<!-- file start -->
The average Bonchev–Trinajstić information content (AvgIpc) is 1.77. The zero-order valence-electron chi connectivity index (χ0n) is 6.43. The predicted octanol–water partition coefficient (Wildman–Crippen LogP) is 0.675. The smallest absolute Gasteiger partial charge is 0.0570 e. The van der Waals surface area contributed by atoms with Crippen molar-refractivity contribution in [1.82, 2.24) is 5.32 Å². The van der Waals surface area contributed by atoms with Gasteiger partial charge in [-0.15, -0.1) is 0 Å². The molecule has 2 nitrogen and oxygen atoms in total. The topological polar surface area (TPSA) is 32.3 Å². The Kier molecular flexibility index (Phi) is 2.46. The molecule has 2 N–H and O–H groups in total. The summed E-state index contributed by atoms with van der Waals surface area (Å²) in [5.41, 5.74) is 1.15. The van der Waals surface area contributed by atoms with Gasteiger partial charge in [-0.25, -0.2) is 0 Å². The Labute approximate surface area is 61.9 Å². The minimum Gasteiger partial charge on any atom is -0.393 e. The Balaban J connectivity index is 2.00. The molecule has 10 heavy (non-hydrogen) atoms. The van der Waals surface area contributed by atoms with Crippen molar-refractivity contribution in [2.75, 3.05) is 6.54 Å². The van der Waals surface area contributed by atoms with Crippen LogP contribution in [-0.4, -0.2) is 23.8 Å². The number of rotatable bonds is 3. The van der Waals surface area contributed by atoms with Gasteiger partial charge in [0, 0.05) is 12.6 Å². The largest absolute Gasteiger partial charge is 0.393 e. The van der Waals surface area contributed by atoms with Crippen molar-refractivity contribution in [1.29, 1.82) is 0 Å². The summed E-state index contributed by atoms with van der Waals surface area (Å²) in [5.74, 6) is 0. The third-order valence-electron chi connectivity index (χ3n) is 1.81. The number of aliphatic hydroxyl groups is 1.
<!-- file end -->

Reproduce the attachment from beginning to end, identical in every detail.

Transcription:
The average Bonchev–Trinajstić information content (AvgIpc) is 1.77. The zero-order valence-electron chi connectivity index (χ0n) is 6.43. The predicted octanol–water partition coefficient (Wildman–Crippen LogP) is 0.675. The smallest absolute Gasteiger partial charge is 0.0570 e. The van der Waals surface area contributed by atoms with Crippen molar-refractivity contribution in [1.82, 2.24) is 5.32 Å². The van der Waals surface area contributed by atoms with Gasteiger partial charge in [-0.15, -0.1) is 0 Å². The molecule has 2 nitrogen and oxygen atoms in total. The topological polar surface area (TPSA) is 32.3 Å². The Kier molecular flexibility index (Phi) is 2.46. The molecule has 2 N–H and O–H groups in total. The summed E-state index contributed by atoms with van der Waals surface area (Å²) in [5.41, 5.74) is 1.15. The van der Waals surface area contributed by atoms with Gasteiger partial charge in [-0.25, -0.2) is 0 Å². The Labute approximate surface area is 61.9 Å². The minimum Gasteiger partial charge on any atom is -0.393 e. The Balaban J connectivity index is 2.00. The molecule has 10 heavy (non-hydrogen) atoms. The van der Waals surface area contributed by atoms with Crippen molar-refractivity contribution in [2.75, 3.05) is 6.54 Å². The van der Waals surface area contributed by atoms with Crippen LogP contribution in [-0.4, -0.2) is 23.8 Å². The number of rotatable bonds is 3. The van der Waals surface area contributed by atoms with Gasteiger partial charge in [0, 0.05) is 12.6 Å². The largest absolute Gasteiger partial charge is 0.393 e. The van der Waals surface area contributed by atoms with Crippen molar-refractivity contribution in [1.29, 1.82) is 0 Å². The summed E-state index contributed by atoms with van der Waals surface area (Å²) in [5.74, 6) is 0. The third-order valence-electron chi connectivity index (χ3n) is 1.81. The number of aliphatic hydroxyl groups is 1.